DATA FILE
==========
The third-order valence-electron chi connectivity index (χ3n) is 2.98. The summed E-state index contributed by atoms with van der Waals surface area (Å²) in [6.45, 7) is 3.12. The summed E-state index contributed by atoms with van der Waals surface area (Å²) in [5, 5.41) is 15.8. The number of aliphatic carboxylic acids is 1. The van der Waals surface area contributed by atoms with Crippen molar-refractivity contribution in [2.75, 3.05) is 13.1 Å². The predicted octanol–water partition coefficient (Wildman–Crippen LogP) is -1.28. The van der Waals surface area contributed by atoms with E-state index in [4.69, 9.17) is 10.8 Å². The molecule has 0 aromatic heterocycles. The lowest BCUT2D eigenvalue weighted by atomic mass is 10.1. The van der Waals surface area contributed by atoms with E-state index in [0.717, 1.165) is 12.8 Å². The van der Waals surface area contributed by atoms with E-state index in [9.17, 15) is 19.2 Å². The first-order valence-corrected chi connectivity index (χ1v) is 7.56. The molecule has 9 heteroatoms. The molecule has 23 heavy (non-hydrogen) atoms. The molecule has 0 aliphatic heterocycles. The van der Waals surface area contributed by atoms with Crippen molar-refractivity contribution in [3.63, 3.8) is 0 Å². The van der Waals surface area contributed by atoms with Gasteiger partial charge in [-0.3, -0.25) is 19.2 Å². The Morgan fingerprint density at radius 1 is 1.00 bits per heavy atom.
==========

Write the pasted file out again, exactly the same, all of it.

The third-order valence-electron chi connectivity index (χ3n) is 2.98. The summed E-state index contributed by atoms with van der Waals surface area (Å²) in [6.45, 7) is 3.12. The summed E-state index contributed by atoms with van der Waals surface area (Å²) in [5, 5.41) is 15.8. The number of aliphatic carboxylic acids is 1. The van der Waals surface area contributed by atoms with Crippen molar-refractivity contribution in [2.75, 3.05) is 13.1 Å². The predicted octanol–water partition coefficient (Wildman–Crippen LogP) is -1.28. The van der Waals surface area contributed by atoms with E-state index in [4.69, 9.17) is 10.8 Å². The molecule has 0 aromatic heterocycles. The lowest BCUT2D eigenvalue weighted by atomic mass is 10.1. The van der Waals surface area contributed by atoms with E-state index in [0.717, 1.165) is 12.8 Å². The van der Waals surface area contributed by atoms with E-state index in [9.17, 15) is 19.2 Å². The first-order valence-corrected chi connectivity index (χ1v) is 7.56. The molecule has 9 heteroatoms. The molecule has 23 heavy (non-hydrogen) atoms. The molecule has 0 aliphatic heterocycles. The van der Waals surface area contributed by atoms with Crippen molar-refractivity contribution in [3.63, 3.8) is 0 Å². The van der Waals surface area contributed by atoms with Gasteiger partial charge in [-0.3, -0.25) is 19.2 Å². The Morgan fingerprint density at radius 1 is 1.00 bits per heavy atom.